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The following exercise is from Golan's book on linear algebra.

Problem: Consider the algebra of polynomials over $GF(7)$, the field with 7 elements.

a) Find a nonzero polynomial such that the corresponding polynomial function is identically equal to zero.

b) Is the polynomial $6x^4+3x^3+6x^2+2x+5$ irreducible?

Work so far: The first part is easy. The polynomial $x^7-x$ works by Fermat's little theorem. The second part is trickier. If the polynomial is reducible, it facts into the product of a linear term and something else, or it factors as two quadratics. The first case is easy to exclude; simply plug all seven elements of $\mathbb{Z}_7$ into the polynomial and confirm none of them are a root. The second is harder. Of course, one could just set up the systems of equations resulting from

$$(ax^2+bx+c)(dx^2+ex+f)$$

and go through all the possible values of $a,c,d,f$ and see if the resulting values of $b$ and $e$ are permissible, and while I know that would eventually give me the answer, I have no desire to do all of those computations. Is there a slicker way?

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Guess-and-check is really the best way to go here. But instead of picking values for the coefficients, I prefer to just find all the irreducible quadratics (checking, by exhaustion, to see which ones have roots) and then see if any of them divide the given polynomial. –  Brett Frankel May 31 '12 at 2:59
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Rather than find all $21$ irreducible quadratics, it should be easier to consider $x^{49}-x$ (the product of all the monic irreducible polynomials of degree $1$ and $2$) and use Euclid's algorithm to take the GCD of it with your polynomial. –  Chris Eagle May 31 '12 at 3:03
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Switch the signs, we are trying to see whether $x^4+4x^3+x^2+5x+2=(x^2+bx+c)(x^2+ex+f)$. Not a lot of work. –  André Nicolas May 31 '12 at 3:31
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@Potato: Then you can multiply the first by $4$ and the second by $2$, and get a decomposition in which the coefficient of $x^2$ in each factor is $1$. –  André Nicolas May 31 '12 at 3:36
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@Jyrki: Fortunately, we aren't trying to find the factorization, so that's not a problem. –  Chris Eagle May 31 '12 at 10:33
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2 Answers

up vote 3 down vote accepted

Hint $\ $ As suggested you could use trial-and-error, and program a computer to test the $7^4 = 2401$ cases that arise from $4$ undetermined coefficients in a factorization into two quadratics. But, as is often true, a little insight trumps brute force. By exploiting innate symmetry, we can reduce the $2401$ cases to $2$ cases. First, shifting $\rm\:x\to x\!-\!1\:$ to kill the $\rm\:x^3\:$ term yields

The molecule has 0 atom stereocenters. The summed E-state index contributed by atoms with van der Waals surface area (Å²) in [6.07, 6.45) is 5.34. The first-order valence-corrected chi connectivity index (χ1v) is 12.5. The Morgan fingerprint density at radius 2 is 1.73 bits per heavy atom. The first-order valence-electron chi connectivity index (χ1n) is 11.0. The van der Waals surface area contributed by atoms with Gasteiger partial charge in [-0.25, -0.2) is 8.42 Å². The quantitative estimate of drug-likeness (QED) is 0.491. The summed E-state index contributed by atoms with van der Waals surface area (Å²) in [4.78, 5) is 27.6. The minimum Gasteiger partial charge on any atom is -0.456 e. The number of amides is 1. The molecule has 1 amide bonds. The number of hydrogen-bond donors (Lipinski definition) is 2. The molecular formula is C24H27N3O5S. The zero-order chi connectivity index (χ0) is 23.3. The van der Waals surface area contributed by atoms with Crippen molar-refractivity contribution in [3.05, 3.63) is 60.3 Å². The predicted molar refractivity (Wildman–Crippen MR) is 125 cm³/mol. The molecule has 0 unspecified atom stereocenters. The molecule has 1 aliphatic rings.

$$\rm\begin{eqnarray} -f(x\!-\!1) &\equiv&\rm\ \ \ x^4\ +\ 2\ x^2\ -\ 3\ x\ +\ 2\pmod 7 \\ &\equiv&\rm\ (x^2\!- a\, x + b)\ (x^2\! + a\, x + c)\\ &\equiv&\rm\ \ x^4\! + (b\!+\!c\!-\!a^2)\!\: x^2\! + a(b\!-\!c)\:\!x + bc\end{eqnarray} $$

Up to $\rm\, b,c\, $ swaps, $\rm\: bc\equiv 2\!\iff\! (b,c)\, \equiv\, \pm(2,1),\, \pm\:\!(3,3).\:$ $\rm\:b\not\equiv c\:$ else coef of $\rm\,x\,$ is $\,0\not\equiv -3$.

If $\rm\ (b,c) \equiv\ \ \: (\ 2,\ 1\ )\ $ then $\rm\:-3 \equiv a(b\!-\!c)\equiv\ \: a\:\ $ so $\rm\:b\!+\!c\!-\!a^2\equiv\ \ \ \, 2\!+\!1\!-\!(-3)^2\equiv\ \ 1\:\not\equiv 2$

If $\rm\ (b,c) \equiv (-2,\!-1)\:$ then $\rm\:-3 \equiv a(b\!-\!c)\equiv -a\:$ so $\rm\:b\!+\!c\!-\!a^2\equiv\, -2\!-\!1\!-\!(+3)^2\equiv -5 \equiv 2$

So $\rm\:a,b,c \equiv 3,-2,-1,\:$ is a solution, which yields the factorization $$\rm -f(x\!-\!1)\, \equiv\, x^4 + 2\,x^2 - 3\,x+2\, \equiv\, (x^2-3\,x-2)(x^2+3\,x-1)\pmod 7$$

Therefore $\rm\:f(x)\:$ is reducible since $\rm\:x\to x\!+\!1\:$ above yields a factorization of $\rm\:-f(x).\ \ $ QED

Remark $\ $ Alternatively, you could use the Euclidean algorithm to compute $\rm\:gcd(f(x\!+\!c),x^{24}\!-\!1)\:$ for random $\rm\:c,\:$ which, $\,$ for $\rm\:c=1\:$ quickly yields $\rm\:x^2\!+\!2\:|\:f(x\!+\!1),\:$ hence $\rm\:f(x)\:$ has the factor $\rm\:(x\!-\!1)^2\!+\!2\, =\, x^2-2\,x+3.\:$ This is how some factoring algorithms work.

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The answer for (a) is to use Fermat's Little Theorem for the coprime case, ie we know that $$ x^7 \equiv x \pmod{7} $$ so $$ x^7 - x \equiv 0 \pmod{7}. $$ The noncoprime case, ie $x \equiv 0 \pmod{7}$ is clear.

For the second answer, the best way really is guess and check (there are more complicated algorithms though). It factors into $$ 6(x^2 + 5x + 3)(x^2 + 6x + 3). $$

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A brute-force "guess and check" would require checking $2401$ cases! But one can prune the search space by exploiting innate symmetry - see my answer. –  Bill Dubuque May 31 '12 at 18:57
    
I expect that a computer would make short work of it, although if one is allowed to do that then he could just call f.factor() in Sage. –  Dylan Moreland May 31 '12 at 19:11
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